I’ve noticed a pattern in my life where people describe me as being intense and aggressive. But here’s the thing: I don't intend to be aggressive, and I don't think I'm intense.
I describe myself as enthusiastic and passionate. I’d never use the words intense or aggressive. But you know what? After hearing enough people use those words to describe me, I started to pay attention. It turns out, intense and aggressive is how I come across to other people.
Do you know what paying attention to those patterns did for me? It gave me a better understanding of how I actually come across to people so I could learn to adjust my tone, behavior or volume level based on who I'm talking to.
It’s pretty easy to be self-aware when it comes to our strengths, isn’t it? And it’s important to know what your strengths are so you can leverage them in your life and your business. But I want to spend this episode talking about the other side of the coin: what we should do with the not-so-good stuff.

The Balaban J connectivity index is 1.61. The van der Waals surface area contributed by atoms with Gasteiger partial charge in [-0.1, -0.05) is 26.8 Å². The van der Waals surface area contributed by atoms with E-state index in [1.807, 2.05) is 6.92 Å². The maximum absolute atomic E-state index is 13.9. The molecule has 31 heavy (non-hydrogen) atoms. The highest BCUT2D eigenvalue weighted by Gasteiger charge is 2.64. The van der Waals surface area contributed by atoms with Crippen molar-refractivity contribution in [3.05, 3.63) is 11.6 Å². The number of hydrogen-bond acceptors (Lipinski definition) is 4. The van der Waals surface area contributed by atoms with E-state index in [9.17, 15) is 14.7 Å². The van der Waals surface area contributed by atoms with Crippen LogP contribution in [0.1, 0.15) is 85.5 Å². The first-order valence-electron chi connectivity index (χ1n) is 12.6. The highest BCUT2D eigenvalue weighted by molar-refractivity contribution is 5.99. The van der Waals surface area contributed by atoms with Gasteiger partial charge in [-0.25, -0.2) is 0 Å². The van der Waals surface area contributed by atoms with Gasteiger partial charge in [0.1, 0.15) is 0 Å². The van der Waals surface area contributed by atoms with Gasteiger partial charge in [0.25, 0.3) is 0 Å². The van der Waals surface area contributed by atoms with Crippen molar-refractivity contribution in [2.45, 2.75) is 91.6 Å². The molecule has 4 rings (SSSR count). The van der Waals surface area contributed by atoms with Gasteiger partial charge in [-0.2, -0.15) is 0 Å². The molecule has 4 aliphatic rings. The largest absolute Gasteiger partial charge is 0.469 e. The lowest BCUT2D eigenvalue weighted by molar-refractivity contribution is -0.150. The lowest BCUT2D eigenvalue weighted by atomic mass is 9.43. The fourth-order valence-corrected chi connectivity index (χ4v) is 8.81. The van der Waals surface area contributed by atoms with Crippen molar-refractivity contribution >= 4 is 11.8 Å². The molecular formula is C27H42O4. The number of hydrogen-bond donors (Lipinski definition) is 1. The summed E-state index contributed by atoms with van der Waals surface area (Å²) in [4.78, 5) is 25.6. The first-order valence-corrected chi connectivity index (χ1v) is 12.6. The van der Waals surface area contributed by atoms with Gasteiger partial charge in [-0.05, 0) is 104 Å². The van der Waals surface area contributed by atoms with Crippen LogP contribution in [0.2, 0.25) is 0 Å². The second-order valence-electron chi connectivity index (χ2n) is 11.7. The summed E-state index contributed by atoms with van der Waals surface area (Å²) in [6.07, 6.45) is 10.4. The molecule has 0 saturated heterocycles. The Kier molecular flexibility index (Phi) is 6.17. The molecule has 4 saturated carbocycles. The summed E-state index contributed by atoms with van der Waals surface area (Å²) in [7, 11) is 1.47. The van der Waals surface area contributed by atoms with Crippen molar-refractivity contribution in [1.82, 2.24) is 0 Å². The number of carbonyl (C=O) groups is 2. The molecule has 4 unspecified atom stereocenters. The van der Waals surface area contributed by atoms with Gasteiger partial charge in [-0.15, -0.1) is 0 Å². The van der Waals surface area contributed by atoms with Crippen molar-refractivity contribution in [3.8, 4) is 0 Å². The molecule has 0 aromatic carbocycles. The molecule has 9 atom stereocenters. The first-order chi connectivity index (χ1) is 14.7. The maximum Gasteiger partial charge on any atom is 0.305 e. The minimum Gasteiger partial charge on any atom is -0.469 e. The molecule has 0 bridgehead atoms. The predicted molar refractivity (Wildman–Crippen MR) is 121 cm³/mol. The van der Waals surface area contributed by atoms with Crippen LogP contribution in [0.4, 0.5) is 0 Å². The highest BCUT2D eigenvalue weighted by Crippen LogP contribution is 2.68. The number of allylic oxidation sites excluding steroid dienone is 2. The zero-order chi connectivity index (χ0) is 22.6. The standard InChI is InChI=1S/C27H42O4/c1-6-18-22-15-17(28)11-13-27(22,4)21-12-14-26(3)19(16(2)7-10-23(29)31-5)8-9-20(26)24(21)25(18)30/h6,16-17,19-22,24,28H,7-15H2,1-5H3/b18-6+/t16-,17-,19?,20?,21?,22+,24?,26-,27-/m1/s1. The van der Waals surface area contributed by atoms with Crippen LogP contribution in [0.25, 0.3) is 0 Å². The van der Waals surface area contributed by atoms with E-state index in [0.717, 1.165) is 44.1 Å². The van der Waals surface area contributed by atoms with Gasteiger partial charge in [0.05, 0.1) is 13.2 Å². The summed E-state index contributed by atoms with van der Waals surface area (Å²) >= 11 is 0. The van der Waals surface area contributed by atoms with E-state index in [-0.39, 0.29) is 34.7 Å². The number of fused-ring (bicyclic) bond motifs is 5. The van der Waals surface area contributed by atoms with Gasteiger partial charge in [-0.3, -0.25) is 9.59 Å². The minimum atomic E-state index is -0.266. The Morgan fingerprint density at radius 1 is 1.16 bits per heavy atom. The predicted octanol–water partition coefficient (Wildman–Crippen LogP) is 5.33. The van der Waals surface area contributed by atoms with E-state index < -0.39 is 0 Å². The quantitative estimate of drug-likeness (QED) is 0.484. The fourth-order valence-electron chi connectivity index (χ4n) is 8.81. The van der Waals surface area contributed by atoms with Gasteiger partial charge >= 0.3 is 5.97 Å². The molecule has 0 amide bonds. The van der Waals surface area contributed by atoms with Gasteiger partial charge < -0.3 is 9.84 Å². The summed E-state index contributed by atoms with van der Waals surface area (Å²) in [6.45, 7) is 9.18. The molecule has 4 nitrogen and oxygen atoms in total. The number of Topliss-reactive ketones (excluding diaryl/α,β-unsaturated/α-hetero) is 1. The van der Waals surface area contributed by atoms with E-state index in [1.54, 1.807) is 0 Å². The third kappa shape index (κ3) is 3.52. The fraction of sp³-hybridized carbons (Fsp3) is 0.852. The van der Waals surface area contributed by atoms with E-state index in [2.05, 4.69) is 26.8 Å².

We all have blind spots. You know what a blind spot is, right? Think about when you're driving in the car and want to change lanes. You slowly start to get over and all of a sudden you’re swerving back into your lane while someone blares their horn at you because you almost hit them. But you had no idea the car was there—it was in your blind spot.
And that's exactly what our weaknesses can be like for us—we’re not even aware they exist. But if we’re going to succeed in life and business, we have to be as familiar with our weaknesses as we are with our strengths.
So, let’s talk about three things you should do with your weaknesses: